RCMP investigating racist slur caught on camera in Burnaby
BURNABY, B.C. -- RCMP are investigating after a man was caught on camera making an anti-Asian slur in South Burnaby on Thursday.
It all started with a car crash involving a motorcyclist and a man in a BMW sedan. Cellphone footage shows the pair in an argument near the intersection of Royal Oak Avenue and Ewart Street, when a witness to the crash approaches.
According to Burnaby RCMP, the witness handed his contact information to the motorcyclist. Once he did that, the BMW driver is heard on camera saying, “See you later, ch**k."
The husband of the woman who recorded the encounter with her phone sent the footage to CTV News.
“I just want everybody to know that this type of behaviour needs to stop,” says Gino, who isn’t using his real name out of fear of retribution.
After making the racist comment, the driver is seen walking up to the witness and taunting him, saying “I’m just ready to drop you. Do something.”
The witness does not engage, and the driver leaves before police arrive. Gino’s wife gave the video to the two officers who attended the scene of the crash.
“The witness was providing his contact information to one of the drivers and was confronted with a racial slur, we consider that concerning and completely unacceptable,” said Burnaby RCMP Cpl. Brett Cunningham.
Gino, who is Japanese, said he’s experienced racism his whole life. He worries about his 12-year-old daughter, who also witnessed the encounter on Royal Oak.
“It does happen, and it’s not surprising, but I’m just sad she had to see something like that.”
Anti-racism advocate and Burnaby resident Doris Mah told CTV News she's sickened by the video.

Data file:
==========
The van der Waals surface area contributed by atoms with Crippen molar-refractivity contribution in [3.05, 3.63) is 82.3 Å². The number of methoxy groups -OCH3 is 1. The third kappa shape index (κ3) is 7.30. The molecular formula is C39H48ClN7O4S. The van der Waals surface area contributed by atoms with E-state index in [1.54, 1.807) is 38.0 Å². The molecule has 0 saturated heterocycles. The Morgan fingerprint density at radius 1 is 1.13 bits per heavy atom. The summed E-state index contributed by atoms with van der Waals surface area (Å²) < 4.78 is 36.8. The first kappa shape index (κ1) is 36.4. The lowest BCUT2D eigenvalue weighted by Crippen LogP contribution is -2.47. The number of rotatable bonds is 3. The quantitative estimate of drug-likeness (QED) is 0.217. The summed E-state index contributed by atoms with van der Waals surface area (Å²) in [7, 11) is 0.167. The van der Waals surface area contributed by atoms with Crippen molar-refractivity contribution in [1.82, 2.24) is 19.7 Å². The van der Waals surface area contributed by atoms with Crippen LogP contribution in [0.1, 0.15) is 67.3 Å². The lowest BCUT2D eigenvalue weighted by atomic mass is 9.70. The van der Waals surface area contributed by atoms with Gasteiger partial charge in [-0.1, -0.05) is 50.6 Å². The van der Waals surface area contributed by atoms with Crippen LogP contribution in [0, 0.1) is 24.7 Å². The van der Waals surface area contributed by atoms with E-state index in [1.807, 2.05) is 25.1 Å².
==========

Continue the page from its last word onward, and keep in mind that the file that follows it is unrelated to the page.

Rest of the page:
“This is a place that belongs to all people," she said, in reference to Burnaby. “We will not tolerate anyone who takes over this place and facilitates racist incidents or racist hate against anyone.”
Mah recently co-founded the Stand With Asians Coalition, a grassroots organization taking a stand against the unprecedented rise in anti-Asian hate crimes during the COVID-19 pandemic. Mah says in the four weeks since she launched the group, 1,800 members have already signed up.
Burnaby RCMP have confirmed the identity of the driver, and have since charged him under the Motor Vehicle Act for his role in the crash, but the investigation is not over. Cpl. Cunningham says Mounties are now looking into the comments made by the driver to determine whether further charges should be recommended against him.
“It’s very concerning behaviour that we wholeheartedly condemn," he said.
Anyone who is a victim or witness of a hate crime is asked to report it to police immediately.
“It’s important for investigators to get the evidence as soon as possible. We don’t want the evidence sitting with somebody. It’s one piece of the puzzle that may contribute to the overall case,” Cunningham explained.
As difficult as it might be to recount a racist encounter, Gino believes the only way to prevent them from happening in the future is to speak up.
“A lot of people, especially in the Asian community, tend not to say anything. I think it’s important to get as much coverage on these types of stories right now, so everybody in the world can see what’s happening.”